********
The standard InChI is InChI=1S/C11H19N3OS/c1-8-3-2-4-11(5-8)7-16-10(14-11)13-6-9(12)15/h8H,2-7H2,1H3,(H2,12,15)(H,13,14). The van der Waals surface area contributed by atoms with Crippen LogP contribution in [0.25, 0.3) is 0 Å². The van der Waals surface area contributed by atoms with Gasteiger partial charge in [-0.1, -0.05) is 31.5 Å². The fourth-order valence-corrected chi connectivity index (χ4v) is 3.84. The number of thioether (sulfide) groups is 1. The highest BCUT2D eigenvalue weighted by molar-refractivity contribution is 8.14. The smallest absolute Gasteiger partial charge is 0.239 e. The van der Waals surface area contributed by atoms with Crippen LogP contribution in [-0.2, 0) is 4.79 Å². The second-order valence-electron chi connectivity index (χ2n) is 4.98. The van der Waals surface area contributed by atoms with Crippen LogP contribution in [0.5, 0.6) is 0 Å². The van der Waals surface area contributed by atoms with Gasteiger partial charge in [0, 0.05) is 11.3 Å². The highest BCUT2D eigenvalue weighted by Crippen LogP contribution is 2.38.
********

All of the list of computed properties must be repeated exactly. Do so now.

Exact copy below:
The standard InChI is InChI=1S/C11H19N3OS/c1-8-3-2-4-11(5-8)7-16-10(14-11)13-6-9(12)15/h8H,2-7H2,1H3,(H2,12,15)(H,13,14). The van der Waals surface area contributed by atoms with Crippen LogP contribution in [0.25, 0.3) is 0 Å². The van der Waals surface area contributed by atoms with Gasteiger partial charge in [-0.1, -0.05) is 31.5 Å². The fourth-order valence-corrected chi connectivity index (χ4v) is 3.84. The number of thioether (sulfide) groups is 1. The highest BCUT2D eigenvalue weighted by molar-refractivity contribution is 8.14. The smallest absolute Gasteiger partial charge is 0.239 e. The van der Waals surface area contributed by atoms with Crippen LogP contribution in [-0.2, 0) is 4.79 Å². The second-order valence-electron chi connectivity index (χ2n) is 4.98. The van der Waals surface area contributed by atoms with Crippen LogP contribution in [0.5, 0.6) is 0 Å². The van der Waals surface area contributed by atoms with Gasteiger partial charge in [0, 0.05) is 11.3 Å². The highest BCUT2D eigenvalue weighted by Crippen LogP contribution is 2.38.